Washington, 17 December 2005 (RFE/RL) -- Russia's Gazprom announced earlier this month that it wants to almost double the price of natural gas to Georgia, raising tariffs from around $60 to $110 per 1,000 cubic meters. The new price would take effect on 1 January.
Russia insists that the reason for the price increase is not political. After all, Gazprom wants to charge Armenia, a close Russia ally, the same price as Georgia. The Georgian government, however, remains skeptical.
Sending A Message
Kakha Bendukidze, the Georgian state minister of in charge of economic reforms, has asked what suddenly happened to Russia’s economy that requires such a dramatic price rise. In an interview with "Kommersant-Daily" on 16 December, he wondered if there was such economic necessity before 1 January, then that must mean politics prevented the prices from being increased earlier.
On 16 December, Georgian Foreign Minister Bezhuashvili told an audience at Washington’s Carnegie Endowment for International Peace that Russia wants to "send a message" to the new democracies, Ukraine and Georgia, with the price hikes. And together, the two strategic allies are ready to form a common front.
"We need to confront these issues. And, we are saying and this is a common voice -- we had consultations with Ukrainians -- if this is the price for independence, we are going to pay this price. But we need to stay together. My message here in Washington -- speaking in the White House, in the State Department and other institutions -- will be to elaborate a very clear strategy, short-term, mid-term and long-term strategy how we will altogether face this problem, because this is not a problem and issue only for Georgia," Bezhuashvili said.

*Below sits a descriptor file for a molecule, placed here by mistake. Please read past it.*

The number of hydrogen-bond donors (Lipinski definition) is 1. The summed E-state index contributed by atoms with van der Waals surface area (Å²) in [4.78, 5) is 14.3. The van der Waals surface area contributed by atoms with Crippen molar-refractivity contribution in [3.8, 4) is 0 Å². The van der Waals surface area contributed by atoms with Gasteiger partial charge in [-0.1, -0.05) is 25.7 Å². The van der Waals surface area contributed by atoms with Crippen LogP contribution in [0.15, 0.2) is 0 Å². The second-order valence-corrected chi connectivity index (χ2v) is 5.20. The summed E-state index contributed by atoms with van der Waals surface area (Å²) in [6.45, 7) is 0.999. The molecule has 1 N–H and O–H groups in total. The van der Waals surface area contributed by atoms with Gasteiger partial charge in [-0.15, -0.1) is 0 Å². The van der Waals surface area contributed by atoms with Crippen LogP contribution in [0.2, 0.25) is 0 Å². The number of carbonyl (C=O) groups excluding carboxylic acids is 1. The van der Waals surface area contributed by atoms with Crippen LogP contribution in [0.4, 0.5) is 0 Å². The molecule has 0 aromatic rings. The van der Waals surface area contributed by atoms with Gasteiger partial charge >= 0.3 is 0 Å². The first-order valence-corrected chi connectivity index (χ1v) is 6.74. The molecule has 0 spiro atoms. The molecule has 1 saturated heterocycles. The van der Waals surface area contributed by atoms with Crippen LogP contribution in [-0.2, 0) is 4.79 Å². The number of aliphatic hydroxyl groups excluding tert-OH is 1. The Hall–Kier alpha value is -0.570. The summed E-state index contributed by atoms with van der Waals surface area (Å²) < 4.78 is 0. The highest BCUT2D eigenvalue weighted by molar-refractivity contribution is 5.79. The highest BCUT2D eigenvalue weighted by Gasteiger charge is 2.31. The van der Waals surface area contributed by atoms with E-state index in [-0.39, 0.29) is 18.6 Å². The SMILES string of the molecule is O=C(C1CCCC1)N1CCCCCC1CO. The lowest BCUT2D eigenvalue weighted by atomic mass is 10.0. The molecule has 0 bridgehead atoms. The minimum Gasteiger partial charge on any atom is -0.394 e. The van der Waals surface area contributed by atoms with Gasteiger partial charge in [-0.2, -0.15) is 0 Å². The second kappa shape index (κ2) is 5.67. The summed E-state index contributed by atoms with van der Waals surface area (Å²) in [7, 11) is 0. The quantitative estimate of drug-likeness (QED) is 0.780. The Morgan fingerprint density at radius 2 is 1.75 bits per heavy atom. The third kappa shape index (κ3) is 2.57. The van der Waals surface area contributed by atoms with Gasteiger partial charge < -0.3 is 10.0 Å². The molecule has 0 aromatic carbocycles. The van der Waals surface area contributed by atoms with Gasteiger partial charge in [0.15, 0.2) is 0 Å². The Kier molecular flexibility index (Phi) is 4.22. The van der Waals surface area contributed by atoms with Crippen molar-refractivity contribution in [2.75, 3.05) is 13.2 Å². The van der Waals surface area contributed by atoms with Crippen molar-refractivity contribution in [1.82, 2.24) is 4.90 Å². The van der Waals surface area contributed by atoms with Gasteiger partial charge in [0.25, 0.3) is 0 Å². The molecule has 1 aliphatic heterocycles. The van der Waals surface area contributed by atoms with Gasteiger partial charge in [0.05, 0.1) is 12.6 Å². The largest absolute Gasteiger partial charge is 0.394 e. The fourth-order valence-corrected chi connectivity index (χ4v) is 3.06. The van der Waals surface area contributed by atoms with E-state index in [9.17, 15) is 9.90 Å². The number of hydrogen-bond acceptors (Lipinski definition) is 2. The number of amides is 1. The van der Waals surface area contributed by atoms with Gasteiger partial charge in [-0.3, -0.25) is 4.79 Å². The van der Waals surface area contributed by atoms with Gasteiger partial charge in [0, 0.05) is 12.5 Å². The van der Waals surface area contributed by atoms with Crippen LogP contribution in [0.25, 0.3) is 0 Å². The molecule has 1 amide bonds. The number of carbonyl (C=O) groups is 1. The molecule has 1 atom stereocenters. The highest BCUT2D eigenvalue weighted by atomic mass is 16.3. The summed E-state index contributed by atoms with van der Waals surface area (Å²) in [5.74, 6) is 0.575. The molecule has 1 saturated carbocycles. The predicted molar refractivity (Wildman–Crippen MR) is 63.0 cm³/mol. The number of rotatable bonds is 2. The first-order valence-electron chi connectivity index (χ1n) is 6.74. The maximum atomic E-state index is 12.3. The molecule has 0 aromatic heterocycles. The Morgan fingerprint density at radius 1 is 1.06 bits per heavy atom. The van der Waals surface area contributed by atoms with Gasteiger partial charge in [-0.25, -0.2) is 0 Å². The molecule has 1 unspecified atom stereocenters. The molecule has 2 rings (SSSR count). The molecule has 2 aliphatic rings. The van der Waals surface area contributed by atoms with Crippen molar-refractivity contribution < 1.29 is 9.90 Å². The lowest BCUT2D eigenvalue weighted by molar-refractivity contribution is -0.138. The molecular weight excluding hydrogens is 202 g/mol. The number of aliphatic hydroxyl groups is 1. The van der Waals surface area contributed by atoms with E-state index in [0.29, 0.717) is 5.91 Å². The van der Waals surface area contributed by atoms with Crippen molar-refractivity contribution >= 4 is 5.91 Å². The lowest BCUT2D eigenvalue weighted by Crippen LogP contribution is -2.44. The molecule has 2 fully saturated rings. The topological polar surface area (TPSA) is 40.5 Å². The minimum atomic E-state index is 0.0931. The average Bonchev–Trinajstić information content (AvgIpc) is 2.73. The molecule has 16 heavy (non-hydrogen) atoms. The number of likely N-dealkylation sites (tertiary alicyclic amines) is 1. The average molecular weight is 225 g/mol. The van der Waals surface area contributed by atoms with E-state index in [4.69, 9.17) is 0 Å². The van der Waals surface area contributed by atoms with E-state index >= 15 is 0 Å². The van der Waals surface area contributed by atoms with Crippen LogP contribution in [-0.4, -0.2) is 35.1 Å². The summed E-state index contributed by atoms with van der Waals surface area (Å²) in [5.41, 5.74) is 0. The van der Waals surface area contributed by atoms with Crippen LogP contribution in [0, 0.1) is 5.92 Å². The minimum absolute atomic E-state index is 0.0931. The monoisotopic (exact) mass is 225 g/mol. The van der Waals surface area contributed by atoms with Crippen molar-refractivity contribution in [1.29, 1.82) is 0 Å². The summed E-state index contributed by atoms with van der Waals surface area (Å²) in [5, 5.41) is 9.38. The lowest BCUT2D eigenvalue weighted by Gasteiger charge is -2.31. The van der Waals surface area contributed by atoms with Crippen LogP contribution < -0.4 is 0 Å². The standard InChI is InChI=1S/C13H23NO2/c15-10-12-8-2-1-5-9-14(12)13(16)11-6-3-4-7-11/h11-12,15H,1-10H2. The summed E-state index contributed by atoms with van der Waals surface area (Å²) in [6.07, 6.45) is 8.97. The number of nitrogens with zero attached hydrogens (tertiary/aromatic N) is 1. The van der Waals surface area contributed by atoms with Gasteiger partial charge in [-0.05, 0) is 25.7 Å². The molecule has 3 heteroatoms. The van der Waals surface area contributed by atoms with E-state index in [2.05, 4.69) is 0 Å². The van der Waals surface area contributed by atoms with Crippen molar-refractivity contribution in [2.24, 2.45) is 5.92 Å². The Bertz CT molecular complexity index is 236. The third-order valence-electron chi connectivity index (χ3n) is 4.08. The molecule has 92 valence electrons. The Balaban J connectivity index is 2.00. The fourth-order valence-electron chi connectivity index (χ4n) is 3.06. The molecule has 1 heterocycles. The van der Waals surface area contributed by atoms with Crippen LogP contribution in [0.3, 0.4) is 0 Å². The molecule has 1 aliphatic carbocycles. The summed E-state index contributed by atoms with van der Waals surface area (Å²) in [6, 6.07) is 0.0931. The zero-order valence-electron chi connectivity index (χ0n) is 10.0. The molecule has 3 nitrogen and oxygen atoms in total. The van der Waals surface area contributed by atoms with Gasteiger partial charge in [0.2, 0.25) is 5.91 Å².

Diversification Of Energy Sources
Bezhuashvili is seeking not only U.S. support for a common Georgian-Ukrainian energy policy but also European. He stopped in Brussels on his way to Washington. There, he said he found support for diversifying sources of energy supply.
"The understanding in Europe is growing that there is a need for a trans-Atlantic energy-security strategy. One that will secure Europe from energy dependence that is taking place in the Eurasia and Europe in particular. Here we are facing a very tough policy of Russia, playing on the energy dependence of Europe and its neighbors," Bezhuashvili said.
The response from the Washington audience was not entirely sympathetic. Nikolai Zlobin, the director of Russian and Asian programs at the Center for Defense Information, said he was sympathetic to Georgia, but he wondered whether its current foreign-policy strategy was too focused on the West.
"What strike[s] me about your presentation [is that] you address your relations with the West and the United States and European Union, and I think Georgia really needs to improve drastically its relations with the near abroad. Your relations with Russia [are] going very bad[ly]. Your relations in the region with your neighbors [are] not so good and I would like to know what [is] your strategy -- not to blame Russia, not to blame anyone else -- but what is your strategy to improve these relations. Because I doubt the West or United States or European Union will want to fight or confront Russia over Georgia," Zlobin said.
However, Bezhuashvili insisted that energy dependence on Russian gas supplies is a problem facing not just Georgia and Ukraine but also "stable democracies" in Western Europe.
In the meantime, Georgian economists estimate that the doubling of gas prices in January could chop off an estimated 1.5 percent of Georgia's annual gross domestic product next year.